Client legal privilege issues in managing and investigating safety incidents — Part 2

By Katherine Morris*
Friday, 14 November, 2008

Part 1 – Introduction
Part 2 – Potential issues and solutions

Part 3 – Potential issues and solutions (continued)

3. Issues concerning lawyers giving advice in relation to safety incident management and investigation

a) Purpose of the safety incident investigation

Privilege issues may surface where lawyers are commissioned to investigate and draft a report concerning a safety incident. Usually such investigations and reports have multiple purposes, such as:

  • advising as to the client’s OHS liability;
  • determining the cause of the safety incident; and
  • identifying corrective actions to ensure that similar incidents do not happen again.

When such legal and non-legal purposes are bundled up together in one communication, it may be difficult to prove at a later stage that the dominant purpose of the communication was for providing legal advice rather than for a client’s own operational reasons. If it cannot be proved that the dominant purpose was the provision of legal advice, the advice will not be privileged.

How can you avoid this pitfall? To minimise the above risks, the following actions are recommended:

  • make it clear on the face of the advice that the advice has been sought and is being provided for the purpose of making the organisation aware of its legal exposure;
  • if an expert report is required, lawyers should commission the report rather than yourself as safety manager or in-house counsel;
  • make a file note of the thought processes of the person commissioning the investigation or report regarding what they considered to be the dominant purpose of that communication and why; and
  • take steps to avoid waiving privilege over the communication. For example, do not show the report or refer any report to a third party.

b) Internal investigation systems

Many organisations accept that their internal investigation system, which is used for all safety incidents and usually easily accessible by all employees via intranet, was not created for the purpose of legal advice or anticipated litigation and therefore is not privileged. In this situation, any information collected during the internal investigation process will not be privileged.

What happens if you follow the internal investigation system as well as seek legal advice? Problems can and often do occur where lawyers are commissioned to provide legal advice regarding an organisation’s OHS liability using information given to them which was obtained through a prior internal investigation into the safety incident. While the lawyers were commissioned for the purpose of providing legal advice, it cannot be said that the internal investigation was similarly commissioned for the same purpose. The dominant purpose of an internal safety incident investigation may be unclear as it may be for an organisation’s own operational reasons rather than for a legal purpose. As such, the legal advice and any material (such as witness statements) which the lawyers based their advice upon will not be privileged.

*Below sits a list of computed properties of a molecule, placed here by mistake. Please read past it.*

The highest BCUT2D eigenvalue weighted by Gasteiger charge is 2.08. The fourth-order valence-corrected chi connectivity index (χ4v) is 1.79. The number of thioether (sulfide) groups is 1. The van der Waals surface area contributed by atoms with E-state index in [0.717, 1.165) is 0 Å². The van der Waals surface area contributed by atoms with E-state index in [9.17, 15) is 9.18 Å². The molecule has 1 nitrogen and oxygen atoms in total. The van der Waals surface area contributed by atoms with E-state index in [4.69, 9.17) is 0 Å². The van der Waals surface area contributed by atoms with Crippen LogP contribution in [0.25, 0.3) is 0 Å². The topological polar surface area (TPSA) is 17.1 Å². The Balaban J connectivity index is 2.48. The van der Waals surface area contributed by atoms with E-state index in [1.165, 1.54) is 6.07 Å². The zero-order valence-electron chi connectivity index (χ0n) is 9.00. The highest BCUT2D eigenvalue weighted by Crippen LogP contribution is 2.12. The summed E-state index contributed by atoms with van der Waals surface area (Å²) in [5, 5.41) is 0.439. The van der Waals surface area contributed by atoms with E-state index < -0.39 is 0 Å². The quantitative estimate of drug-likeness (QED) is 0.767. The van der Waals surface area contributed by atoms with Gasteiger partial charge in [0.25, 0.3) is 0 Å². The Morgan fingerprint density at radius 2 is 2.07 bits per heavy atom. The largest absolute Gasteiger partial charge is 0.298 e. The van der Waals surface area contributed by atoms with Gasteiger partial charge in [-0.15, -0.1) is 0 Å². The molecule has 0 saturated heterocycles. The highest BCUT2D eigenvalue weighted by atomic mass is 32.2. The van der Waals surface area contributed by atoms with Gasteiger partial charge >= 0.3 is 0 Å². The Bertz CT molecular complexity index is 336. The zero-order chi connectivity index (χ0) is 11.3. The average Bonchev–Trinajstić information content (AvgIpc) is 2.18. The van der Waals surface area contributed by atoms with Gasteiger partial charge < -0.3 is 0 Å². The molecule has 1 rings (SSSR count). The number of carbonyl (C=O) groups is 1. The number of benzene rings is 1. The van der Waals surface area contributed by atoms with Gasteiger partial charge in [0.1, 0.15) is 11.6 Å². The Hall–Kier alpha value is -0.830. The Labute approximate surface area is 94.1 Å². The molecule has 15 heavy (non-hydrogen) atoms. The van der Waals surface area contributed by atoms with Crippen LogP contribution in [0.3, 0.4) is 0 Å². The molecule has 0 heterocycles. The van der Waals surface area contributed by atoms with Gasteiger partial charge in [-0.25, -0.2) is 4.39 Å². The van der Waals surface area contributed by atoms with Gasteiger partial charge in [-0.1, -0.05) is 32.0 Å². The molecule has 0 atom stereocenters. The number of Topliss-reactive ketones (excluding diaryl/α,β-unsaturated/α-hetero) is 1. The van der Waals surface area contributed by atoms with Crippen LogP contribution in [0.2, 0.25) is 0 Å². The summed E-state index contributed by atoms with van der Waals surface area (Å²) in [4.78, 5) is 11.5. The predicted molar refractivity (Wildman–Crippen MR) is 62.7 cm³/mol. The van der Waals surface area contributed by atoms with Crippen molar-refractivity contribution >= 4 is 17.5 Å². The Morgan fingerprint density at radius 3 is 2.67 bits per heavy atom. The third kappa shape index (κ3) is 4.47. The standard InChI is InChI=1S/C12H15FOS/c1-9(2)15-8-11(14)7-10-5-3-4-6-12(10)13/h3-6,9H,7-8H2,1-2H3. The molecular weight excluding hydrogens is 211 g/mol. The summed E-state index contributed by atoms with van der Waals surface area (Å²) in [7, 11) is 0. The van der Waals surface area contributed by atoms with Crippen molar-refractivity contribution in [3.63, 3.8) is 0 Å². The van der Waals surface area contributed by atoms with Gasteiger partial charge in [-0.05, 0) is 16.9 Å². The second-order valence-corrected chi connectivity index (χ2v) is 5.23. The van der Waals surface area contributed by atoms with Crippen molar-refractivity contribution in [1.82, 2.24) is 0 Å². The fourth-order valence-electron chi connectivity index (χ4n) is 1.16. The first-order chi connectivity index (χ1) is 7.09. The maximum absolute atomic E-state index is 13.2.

How can you avoid this pitfall? Two discrete investigation systems must be established to ensure that the purposes of each investigation are clear, namely:

  • the normal, internal investigation system whose purpose is for operational reasons, such as identifying the cause of the safety incident. Privilege would not attach to this system; and
  • an external investigation to enable the lawyers to provide advice on legal exposure and options.

c) Document management and communications systems

It is extremely important to have a system for retaining documents about the incident and controlling internal and external communication to ensure that privilege is not expressly or impliedly waived. Some suggestions include:

  • identifying a key person within the organisation to be the sole repository for information and documentation concerning the incident;
  • communicating the above person’s role to other managers within the organisation;
  • advising managers involved in the investigation to: 
    – not discuss information obtained through the investigation with any third parties or internally beyond the same group of managers involved in the investigation; 
    – only share information with internal personnel where necessary to verify information or to obtain new information and to emphasise that the information is confidential in circumstances where the information is shared; 
    – keep all information and documentation arising from the investigations confidential; 
    – provide the above information and documentation to legal counsel as soon as practicable; and 
    – ensure that all hard and electronic copies of any information retained arising from the investigation is contained in a location that clearly indicates its confidential nature and which is only accessible to the manager who identified the information or other persons involved in the investigation.

Conversely, no documents should be destroyed pertaining to an incident if there is a possibility that a prosecution may ensue.

d) Conducting interviews with witnesses

Lawyers or an appropriate independent investigative body (whether internal or external) may conduct interviews with witnesses. Before witnesses to the safety incident are interviewed, it is essential to tell them that the purpose of the interview and the investigation is for the provision of legal advice and that the advice will be treated as privileged. If this is not done, a Court may find that privilege has been impliedly waived.

*Katherine Morris is a senior associate at Corrs Chambers Westgarth.

In next month’s Safety Solutions eNewsletter, we will conclude our discussion on client legal privilege, looking at further scenarios and solutions.


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